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Plant species selection by free-ranging cattle in southern Bolivian tropical montane forests

Published online by Cambridge University Press:  11 October 2010

Svenja Marquardt
Affiliation:
WSL, Institute for Snow and Avalanche Research (SLF), Davos, Switzerland ETH Zurich, Institute of Plant, Animal and Agroecosystem Sciences, Zurich, Switzerland
Stephan G. Beck
Affiliation:
Herbario Nacional de Bolivia, Universidad Mayor de San Andrés, La Paz, Bolivia
Felix D. Encinas
Affiliation:
Universidad Autónoma Juan Misael Saracho, Tarija, Bolivia
Humberto Alzérreca A.
Affiliation:
Herbario Nacional de Bolivia, Universidad Mayor de San Andrés, La Paz, Bolivia
Michael Kreuzer*
Affiliation:
ETH Zurich, Institute of Plant, Animal and Agroecosystem Sciences, Zurich, Switzerland
Andrea C. Mayer
Affiliation:
ETH Zurich, Institute of Plant, Animal and Agroecosystem Sciences, Zurich, Switzerland
*
1Corresponding author. Email: michael.kreuzer@inw.agrl.ethz.ch

Abstract:

The frequency of selection of functional groups and plant species by free-ranging cattle foraging in a diverse environment and its changes during the dry and the following prehumid seasons were investigated using direct observations and bite counting. The study was conducted at two sites in the Bolivian–Tucuman montane forests in southern Bolivia, by including datasets of a total of 16 animals. Across both study sites and the entire observation period (May to October/November), the cattle were found to select a broad spectrum of plant species from different functional groups. However, just a limited number of species made up a considerable contribution to overall plant selection. The functional group of the graminoids was selected most frequently, but their contribution to plant selection decreased significantly from 63.5% of total bites in May to 15.9% in September/October, in accordance with a decrease in availability. Selection of woody plants (shrubs and tree parts, the latter mainly in the form of leaf litter and fruits) increased with time, reaching its peak at the beginning of the prehumid season, while the herbs showed a curvilinear pattern of selection which was highest in August. Plant species belonging to the functional groups of ferns, climbers and epiphytes were also selected by the cattle, but generally at low relative proportions. Plant selection might be influenced by temporal differences in nutritional quality and availability of the preferred plant species and functional groups. Sampling behaviour seems to be the most likely reason for the inclusion of a broad range of plant species with overall low contribution to plant selection.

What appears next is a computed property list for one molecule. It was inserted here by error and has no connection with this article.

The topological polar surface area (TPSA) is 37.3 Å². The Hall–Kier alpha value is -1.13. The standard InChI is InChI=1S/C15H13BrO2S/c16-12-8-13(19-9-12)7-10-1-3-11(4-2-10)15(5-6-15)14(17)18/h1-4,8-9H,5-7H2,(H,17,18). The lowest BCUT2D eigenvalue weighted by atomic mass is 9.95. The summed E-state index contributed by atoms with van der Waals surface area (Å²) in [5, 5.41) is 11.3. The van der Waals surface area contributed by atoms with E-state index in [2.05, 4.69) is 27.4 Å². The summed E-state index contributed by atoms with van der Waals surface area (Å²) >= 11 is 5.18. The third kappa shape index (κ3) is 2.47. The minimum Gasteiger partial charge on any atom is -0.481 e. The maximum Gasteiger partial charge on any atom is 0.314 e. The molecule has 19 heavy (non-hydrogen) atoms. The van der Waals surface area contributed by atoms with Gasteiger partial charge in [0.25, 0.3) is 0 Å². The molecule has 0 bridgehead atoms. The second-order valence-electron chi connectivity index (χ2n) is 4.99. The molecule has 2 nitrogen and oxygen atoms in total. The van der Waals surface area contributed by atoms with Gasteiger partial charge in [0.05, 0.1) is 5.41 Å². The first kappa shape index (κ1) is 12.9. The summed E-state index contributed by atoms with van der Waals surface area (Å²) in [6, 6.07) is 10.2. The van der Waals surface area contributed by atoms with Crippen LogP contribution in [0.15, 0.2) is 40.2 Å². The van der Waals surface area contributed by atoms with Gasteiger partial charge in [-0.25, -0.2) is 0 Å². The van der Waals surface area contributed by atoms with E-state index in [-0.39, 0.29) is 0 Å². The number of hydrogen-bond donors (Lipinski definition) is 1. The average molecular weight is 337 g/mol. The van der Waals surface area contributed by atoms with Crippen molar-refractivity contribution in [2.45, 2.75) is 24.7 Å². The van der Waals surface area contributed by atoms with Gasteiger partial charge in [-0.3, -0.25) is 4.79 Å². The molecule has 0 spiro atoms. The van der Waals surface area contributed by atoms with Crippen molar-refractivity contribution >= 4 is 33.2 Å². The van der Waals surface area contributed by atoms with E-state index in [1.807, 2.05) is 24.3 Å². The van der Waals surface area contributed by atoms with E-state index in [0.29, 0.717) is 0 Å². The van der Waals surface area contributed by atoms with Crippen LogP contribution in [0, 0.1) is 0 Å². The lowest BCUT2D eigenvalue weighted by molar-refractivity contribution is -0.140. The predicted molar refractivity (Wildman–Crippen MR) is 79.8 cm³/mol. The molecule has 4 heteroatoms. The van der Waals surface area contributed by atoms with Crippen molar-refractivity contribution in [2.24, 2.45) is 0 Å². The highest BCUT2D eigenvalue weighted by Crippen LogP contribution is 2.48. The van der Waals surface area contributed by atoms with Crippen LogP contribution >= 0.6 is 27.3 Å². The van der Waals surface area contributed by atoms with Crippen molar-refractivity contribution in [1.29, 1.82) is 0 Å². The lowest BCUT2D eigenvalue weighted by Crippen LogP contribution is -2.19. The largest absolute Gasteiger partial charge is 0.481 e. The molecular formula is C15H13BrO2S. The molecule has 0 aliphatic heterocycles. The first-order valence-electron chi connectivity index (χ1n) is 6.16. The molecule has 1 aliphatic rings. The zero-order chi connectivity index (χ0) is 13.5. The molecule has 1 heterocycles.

Type
Research Article
Copyright
Copyright © Cambridge University Press 2010

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